"Yet with all the pleasures and profits which are generally produced by learning, parents often find it difficult to induce their children to study. They often seem dragged to what wears the appearance of application. Thus, being dilatory in the beginning, all future hopes of eminence are entirely cut off. If they find themselves obliged to write two lines more polite than ordinary, their pencil then seems as heavy as a mill-stone, and they spend ten years in turning two or three periods with propriety.
These persons are most at a loss when a banquet is almost over; the plate and the dice go round, that the number of little verses, which each is obliged to repeat, may be determined by chance. The booby, when it comes to his turn, appears quite stupid and insensible. The company divert themselves with his confusion; and sneers, winks, and whispers are circulated at his expense. As for him, he opens a pair of large heavy eyes, stares at all about
him, and even offers to join in the laugh, without ever considering himself as the burden of all their good humour.
"But it is of no importance to read much, except you be regular in your reading. If it be interrupted for any considerable time, it can never be attended with proper improvement. There are some who study for one day with intense application, and repose themselves for ten days after. But wisdom is a coquette, and must be courted with unabating assiduity.
66 It was a saying of the ancients, that a man never opens a book without reaping some advantage by it. I say with them, that every book can serve to make us more expert, except romances, and these are no better than instruments of debauchery. They are dangerous fictions, where love is the ruling passion.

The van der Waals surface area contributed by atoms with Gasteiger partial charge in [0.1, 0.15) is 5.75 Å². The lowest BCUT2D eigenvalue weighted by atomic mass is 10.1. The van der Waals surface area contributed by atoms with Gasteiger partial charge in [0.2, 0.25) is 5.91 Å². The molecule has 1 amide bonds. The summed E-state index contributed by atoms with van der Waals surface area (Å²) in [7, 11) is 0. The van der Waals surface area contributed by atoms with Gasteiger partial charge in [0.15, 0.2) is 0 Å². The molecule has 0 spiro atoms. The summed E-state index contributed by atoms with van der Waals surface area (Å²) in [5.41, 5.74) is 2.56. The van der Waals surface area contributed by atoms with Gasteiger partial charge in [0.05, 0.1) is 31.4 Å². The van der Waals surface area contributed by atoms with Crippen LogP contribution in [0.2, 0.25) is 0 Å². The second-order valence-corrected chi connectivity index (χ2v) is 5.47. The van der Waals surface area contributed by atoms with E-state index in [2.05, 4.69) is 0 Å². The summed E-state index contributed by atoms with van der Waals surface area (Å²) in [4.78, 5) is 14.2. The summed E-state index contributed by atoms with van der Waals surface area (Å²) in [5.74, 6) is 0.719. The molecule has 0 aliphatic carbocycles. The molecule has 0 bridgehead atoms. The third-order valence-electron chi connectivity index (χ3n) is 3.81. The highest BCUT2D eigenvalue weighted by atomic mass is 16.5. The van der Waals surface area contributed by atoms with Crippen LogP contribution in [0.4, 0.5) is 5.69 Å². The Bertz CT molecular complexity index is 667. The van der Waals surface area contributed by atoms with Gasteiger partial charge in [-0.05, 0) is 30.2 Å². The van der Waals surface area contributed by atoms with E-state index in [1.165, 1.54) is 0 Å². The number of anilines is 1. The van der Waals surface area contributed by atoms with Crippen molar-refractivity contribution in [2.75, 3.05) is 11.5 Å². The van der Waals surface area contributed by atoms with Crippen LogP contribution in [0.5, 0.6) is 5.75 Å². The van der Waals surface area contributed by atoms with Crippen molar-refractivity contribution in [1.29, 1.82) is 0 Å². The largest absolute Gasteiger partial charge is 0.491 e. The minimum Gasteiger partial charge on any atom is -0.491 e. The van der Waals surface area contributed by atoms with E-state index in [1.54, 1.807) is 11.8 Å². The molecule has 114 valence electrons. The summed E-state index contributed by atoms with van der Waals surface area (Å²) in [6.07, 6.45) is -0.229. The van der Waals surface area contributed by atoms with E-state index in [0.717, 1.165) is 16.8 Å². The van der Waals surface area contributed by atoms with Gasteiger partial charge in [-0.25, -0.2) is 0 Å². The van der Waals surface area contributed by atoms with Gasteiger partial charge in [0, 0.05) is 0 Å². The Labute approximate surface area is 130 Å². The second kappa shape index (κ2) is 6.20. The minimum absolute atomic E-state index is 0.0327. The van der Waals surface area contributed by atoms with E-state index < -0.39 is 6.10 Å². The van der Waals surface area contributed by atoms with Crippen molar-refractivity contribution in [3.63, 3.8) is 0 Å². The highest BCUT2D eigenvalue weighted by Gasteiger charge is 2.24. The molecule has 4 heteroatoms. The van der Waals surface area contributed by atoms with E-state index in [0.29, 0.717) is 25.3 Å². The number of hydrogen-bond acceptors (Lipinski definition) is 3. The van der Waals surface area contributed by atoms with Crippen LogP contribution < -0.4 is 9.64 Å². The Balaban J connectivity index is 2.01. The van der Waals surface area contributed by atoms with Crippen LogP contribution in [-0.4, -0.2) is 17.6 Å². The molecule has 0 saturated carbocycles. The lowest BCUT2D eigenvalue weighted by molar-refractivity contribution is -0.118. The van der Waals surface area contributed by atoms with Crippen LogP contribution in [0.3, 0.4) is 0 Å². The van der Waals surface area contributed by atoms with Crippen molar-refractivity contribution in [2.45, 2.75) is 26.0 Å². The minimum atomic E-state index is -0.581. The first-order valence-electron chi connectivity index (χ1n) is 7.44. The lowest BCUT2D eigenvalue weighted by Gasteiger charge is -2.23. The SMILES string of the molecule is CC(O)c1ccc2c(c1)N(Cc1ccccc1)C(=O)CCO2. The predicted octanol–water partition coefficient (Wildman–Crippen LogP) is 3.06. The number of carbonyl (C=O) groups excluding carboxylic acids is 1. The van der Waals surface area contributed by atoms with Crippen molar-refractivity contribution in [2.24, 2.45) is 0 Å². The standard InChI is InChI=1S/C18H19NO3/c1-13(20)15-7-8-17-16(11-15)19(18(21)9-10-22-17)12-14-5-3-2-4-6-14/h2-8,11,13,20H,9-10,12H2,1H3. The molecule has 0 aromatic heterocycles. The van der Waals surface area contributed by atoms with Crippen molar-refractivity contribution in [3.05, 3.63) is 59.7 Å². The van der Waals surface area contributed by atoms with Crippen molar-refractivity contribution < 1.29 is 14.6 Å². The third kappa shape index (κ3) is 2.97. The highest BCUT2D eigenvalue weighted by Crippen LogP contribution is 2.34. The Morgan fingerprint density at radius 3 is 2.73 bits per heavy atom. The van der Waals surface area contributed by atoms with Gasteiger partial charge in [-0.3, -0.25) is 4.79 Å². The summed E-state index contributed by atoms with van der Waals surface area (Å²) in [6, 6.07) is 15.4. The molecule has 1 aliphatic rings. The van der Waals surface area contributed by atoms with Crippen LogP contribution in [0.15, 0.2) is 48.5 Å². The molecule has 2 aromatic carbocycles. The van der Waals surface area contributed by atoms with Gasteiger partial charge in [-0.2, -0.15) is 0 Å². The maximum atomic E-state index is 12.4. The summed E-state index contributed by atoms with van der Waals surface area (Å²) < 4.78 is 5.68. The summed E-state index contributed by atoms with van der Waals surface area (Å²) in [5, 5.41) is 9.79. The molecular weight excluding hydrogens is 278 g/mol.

"The most indecent strokes there pass for turns of wit; intrigue and criminal liberties for gallantry and politeness. Assignations, and even villainy, are put in such strong lights, as may inspire even grown men with the strongest passion; how much more, therefore, ought the youth of either sex to dread them, whose reason is so weak, and whose hearts are so susceptible of passion?
"To slip in by a back-door, or leap a wall, are accomplishments that, when handsomely set off, enchant a young heart. It is true, the plot is commonly wound up by a marriage, concluded with the consent of parents, and adjusted by every ceremony prescribed by law. But as in the body of the work there are many passages that offend good morals, overthrow laudable customs, violate the laws, and destroy the duties most essential to society, virtue is thereby exposed to the most dangerous attacks.